U.S. President Donald Trump plans to impose an executive order which would ban travel to the United States from seven Muslim-majority nations, further restrict refugee access and to heighten visa requirements for an additional 39 nations.
The 30-day ban, attributed to “protecting the nation from terrorist attacks by foreign nationals,” would apply to most citizens of Iran, Iraq, Sudan, Syria, Libya, Somalia and Yemen, as well as non-Americans who’ve traveled to those countries at any point since March of 2011. Tacked onto that, 38 additional nations, including most of Europe, would no longer enjoy visa waivers into the U.S.. And, on top of that, the order would also stop accepting refugees for four months.
On the campaign trail, Trump made no secret about his intentions to ban Muslims from the U.S., and this order is reminiscent of that promise. Ultimately, though, the list of banned countries ignores the most populous Muslim countries like Indonesia, Bangladesh and Pakistan. Furthermore, the executive order, in its numerous references to the September 11 attacks, doesn’t refuse travel from the country most responsible for those attacks, Saudi Arabia, nor does the order implicate Afghanistan.
The countries in question, though, are listed on among the State Department’s terrorism-sponsoring list (Iran, Sudan and Syria), as well as those designated by the Department of Homeland Security as countries of concern (Libya, Somalia and Yemen). Iraq, on the other hand, had already been listed among barred countries in the Visa Waiver Program Improvement and Terrorism Travel Prevention Act of 2015, which simply limits travel from countries whose residents normally don’t need a visa to visit—i.e. wealthier countries like France or Germany, etc.—but had previously travelled to countries of concern—e.g. Iraq. Trump’s order uses that list to halt all immigration from those countries outright.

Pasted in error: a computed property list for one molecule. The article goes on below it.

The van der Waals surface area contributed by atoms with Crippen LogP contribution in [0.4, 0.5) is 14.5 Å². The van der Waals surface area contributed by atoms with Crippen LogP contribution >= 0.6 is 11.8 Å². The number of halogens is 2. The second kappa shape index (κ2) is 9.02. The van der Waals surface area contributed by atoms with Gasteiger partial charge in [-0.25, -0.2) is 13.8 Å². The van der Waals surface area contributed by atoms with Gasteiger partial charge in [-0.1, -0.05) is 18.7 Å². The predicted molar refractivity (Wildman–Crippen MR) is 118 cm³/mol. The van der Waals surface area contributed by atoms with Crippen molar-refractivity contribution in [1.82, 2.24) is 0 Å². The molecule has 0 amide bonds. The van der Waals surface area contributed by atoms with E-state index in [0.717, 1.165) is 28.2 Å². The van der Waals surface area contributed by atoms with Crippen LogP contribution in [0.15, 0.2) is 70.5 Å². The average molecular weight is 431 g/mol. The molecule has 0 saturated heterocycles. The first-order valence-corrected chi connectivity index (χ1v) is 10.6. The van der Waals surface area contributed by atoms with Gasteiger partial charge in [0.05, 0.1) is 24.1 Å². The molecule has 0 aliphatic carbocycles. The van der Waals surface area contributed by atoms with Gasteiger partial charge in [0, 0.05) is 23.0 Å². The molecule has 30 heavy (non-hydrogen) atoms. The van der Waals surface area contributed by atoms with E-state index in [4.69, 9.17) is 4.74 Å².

As if the travel ban weren’t enough, the executive order would also place further restrictions on refugees. All refugee applications will be put on hold for this 120-day period and resumed once application procedures have been revised. The only exception is for applications from refugees of “religious minorities”—which probably means Christians in the Middle East. The country will also take in only 50,000 fewer refugees in the coming year, compared to 60,000 last year, and to even further compare into the million Germany took in. Refugee preference, again, will go to “religious minorities.”
So how many people does this affect? Well, it’s difficult to gauge. Because there’s virtually no access to government data about the travel habits of people entering the U.S. from the implicated countries, it’s difficult to estimate the “cost” and subsequent “effect” of the ban. Eleven percent of U.S. jobs are reliant on tourism, according to the U.S. Travel Association, so it’ll almost certainly affect some of those Americans.
In total, roughly 213 million people from the seven banned countries will be impacted, along with an additional 13 million Americans who work in the tourism industry. Factor in the number of tourists who’ve visited any of these countries. Oh, and also factor in the number of tourists simply deterred from visiting due to the increased restrictions. And you have a country, the U.S., further isolating itself from the world and affecting the lives of hundreds of millions in doing so.
Tom is a travel writer, part-time hitchhiker, and he’s currently trying to imitate Where in the World is Carmen Sandiego? but with more sunscreen and jorts.